Antibacterial soaps and body washes in the household aren't any more effective in reducing illness than regular soap, and could potentially contribute to bacterial resistance to antibiotics, The independent panel, the Nonprescription Drugs Advisory Committee, advises the Food and Drug Administration.
Panelists were to vote later Thursday whether they believed such soaps provided any benefits above regular soap for people outside of health care.
The FDA is not bound by their decisions but often follows their advice. The agency has the authority to add warning labels to or restrict the availability of such soaps and related items, but it has given no indication any such ruling is imminent.
Representatives of the soap industry argue antibacterials are safe and more effective than regular soap.
In documents, FDA officials have raised concerns about whether the antibacterials contribute to the growth of drug-resistant bacteria, and said the agency has not found any medical studies that definitively linked specific anti-bacterial products to reduced infection rates.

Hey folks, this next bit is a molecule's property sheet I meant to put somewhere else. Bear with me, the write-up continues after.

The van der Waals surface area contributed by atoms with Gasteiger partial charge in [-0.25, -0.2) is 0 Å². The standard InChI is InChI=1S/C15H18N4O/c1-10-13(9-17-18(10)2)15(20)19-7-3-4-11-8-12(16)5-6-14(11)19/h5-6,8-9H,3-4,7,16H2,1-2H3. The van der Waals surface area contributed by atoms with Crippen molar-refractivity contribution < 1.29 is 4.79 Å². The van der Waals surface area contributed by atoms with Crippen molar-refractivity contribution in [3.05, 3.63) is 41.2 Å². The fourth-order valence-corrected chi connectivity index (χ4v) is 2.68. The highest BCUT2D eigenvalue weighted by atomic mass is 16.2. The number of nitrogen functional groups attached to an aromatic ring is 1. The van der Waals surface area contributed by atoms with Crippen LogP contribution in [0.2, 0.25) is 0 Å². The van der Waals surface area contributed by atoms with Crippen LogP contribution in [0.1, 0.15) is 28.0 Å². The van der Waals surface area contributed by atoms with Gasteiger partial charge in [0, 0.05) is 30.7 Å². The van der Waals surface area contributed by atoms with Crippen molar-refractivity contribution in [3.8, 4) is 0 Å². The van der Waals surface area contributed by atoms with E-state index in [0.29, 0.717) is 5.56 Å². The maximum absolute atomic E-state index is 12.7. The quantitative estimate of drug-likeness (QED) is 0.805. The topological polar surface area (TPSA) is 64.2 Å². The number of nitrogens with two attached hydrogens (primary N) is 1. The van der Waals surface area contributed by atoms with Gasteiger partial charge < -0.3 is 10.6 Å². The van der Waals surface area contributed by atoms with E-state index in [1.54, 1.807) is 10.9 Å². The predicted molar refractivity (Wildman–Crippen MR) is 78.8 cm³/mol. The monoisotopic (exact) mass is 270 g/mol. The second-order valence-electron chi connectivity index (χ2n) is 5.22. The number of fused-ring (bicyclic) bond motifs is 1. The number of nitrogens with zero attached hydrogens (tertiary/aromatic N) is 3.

The committee was told that "there's a lack of evidence that antiseptic soaps provide a benefit beyond plain soap," said Allison E. Aiello, an assistant professor at the Department of Epidemiology at the University of Michigan, citing a series of studies in the United States and Pakistan.
The popularity of antibacterials has skyrocketed in the last decade as consumers decided killing bacteria in the home was better than just washing them off. A.M.
Russian troops have completed the tasks of the special operation on Snake Island. In this connection, as an act of good will, Moscow has decided to withdraw the garrison of the Armed Forces of the Russian Federation from the island